I had been meaning to sew myself a denim Beignet for years, thinking it would be a great basic skirt that would go with everything. Yet I pushed that project over and over to the bottom of the pile, always finding a new garment that seemed more appealing to sew.
But lo and behold, Me-Made-May made me realise more concretely that my wardrobe was missing a few basics. Not that I don’t wear the less basic garments I sewed (or knit), I almost always do, but they would be so much easier to mix and match with simpler ones.
This small piece of denim had been in my stash for years too, bought from the remnant bin of one of the local fabric stores. So no excuses not to sew that denim Beignet! Initially I was afraid the 0,80 meters I had wouldn’t be enough and I chose a contrast fabric for the facings, but in fact I had no problem getting all the pattern pieces on that very small piece, so no need for the contrast facing.
The lining is dark blue rayon bemberg, which I bought for the occasion. I try to use up my stash as much I possible, but there isn’t a lot of lining in it, so it is usually the only fabric I have to buy. About this lining, I must say I had the most difficult time sewing it without puckers and the like. Do any of you know how to avoid that? Should I loosen the tension a bit or something? Anyway, the inside hem of this lining was not very even-looking, so I sewed on a pretty blue ribbon I have tons of in my stash, hence the name. Well, that and the fact that I’m pretty pleased with my new skirt!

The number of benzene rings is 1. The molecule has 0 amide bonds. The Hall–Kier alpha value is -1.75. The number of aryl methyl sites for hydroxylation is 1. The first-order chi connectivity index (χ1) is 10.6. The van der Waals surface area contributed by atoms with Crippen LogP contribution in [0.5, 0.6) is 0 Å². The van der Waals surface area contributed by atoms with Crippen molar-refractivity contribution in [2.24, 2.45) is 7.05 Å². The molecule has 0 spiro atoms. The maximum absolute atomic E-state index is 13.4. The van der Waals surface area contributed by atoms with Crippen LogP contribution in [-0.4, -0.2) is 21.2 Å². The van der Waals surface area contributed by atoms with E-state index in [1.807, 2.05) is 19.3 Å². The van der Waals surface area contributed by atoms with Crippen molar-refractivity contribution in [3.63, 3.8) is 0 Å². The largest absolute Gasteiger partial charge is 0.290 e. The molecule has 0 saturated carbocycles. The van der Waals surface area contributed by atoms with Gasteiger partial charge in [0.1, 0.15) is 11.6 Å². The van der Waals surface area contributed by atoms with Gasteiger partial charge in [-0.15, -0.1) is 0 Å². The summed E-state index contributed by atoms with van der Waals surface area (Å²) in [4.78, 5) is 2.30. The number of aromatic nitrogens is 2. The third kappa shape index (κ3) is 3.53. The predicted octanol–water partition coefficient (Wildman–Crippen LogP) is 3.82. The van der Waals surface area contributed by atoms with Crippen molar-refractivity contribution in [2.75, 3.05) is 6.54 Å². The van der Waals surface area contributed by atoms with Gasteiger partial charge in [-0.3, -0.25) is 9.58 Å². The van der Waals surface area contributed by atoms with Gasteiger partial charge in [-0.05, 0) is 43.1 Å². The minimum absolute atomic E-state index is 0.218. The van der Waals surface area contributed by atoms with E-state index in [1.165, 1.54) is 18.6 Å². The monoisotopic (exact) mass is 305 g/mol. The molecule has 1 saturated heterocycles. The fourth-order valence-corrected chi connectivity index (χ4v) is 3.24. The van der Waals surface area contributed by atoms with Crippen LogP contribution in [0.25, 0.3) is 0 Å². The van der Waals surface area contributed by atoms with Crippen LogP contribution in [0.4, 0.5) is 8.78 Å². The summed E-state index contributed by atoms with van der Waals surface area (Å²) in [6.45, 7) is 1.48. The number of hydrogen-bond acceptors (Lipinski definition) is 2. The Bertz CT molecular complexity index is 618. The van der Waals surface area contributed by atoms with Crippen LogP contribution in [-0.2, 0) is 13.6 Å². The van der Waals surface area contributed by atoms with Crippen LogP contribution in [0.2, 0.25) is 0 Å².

As far as modifications go, I topstitched all of the outside seams (except for the side seams because of the pockets) with a very strong thread like the one you would find on jeans. I also couldn’t turn inside out tiny belt loops made from this quite thick denim, so I folded and topstitched those, too. Oh, and I had to go from a size 0 waist (first time in my whole life I’ve been a size 0 anything, thanks Colette Patterns!) to size 4 hips.
I wouldn’t say the skirt was difficult to sew, but it wasn’t easy either: there were a lot of steps involved. But everything was explained very clearly in the booklet, so I didn’t encounter any major obstacle. Only the buttonholes made me really loose my temper: the machine I used had a hard time handling the thickness of the thread, so I had to redo some of them a couple of times (and some are still a little wonky). Oh, and I literally stabbed myself in the thumb with the embroidery scissors I used to slice them open, ouch!
After that, putting in the buttons felt very liberating: I used jeans buttons, so I had to hammer them in place and I LOVED doing that (though I broke three of them in the process, but fortunately I had a few spare ones)!
So, sewing this skirt was not a piece of cake, but the result is exactly what I had in mind (if you don’t look at the inside – or the buttonholes – from too close) and I already know I’ll be wearing it a lot in the future! Now off to find a thin brown leather belt!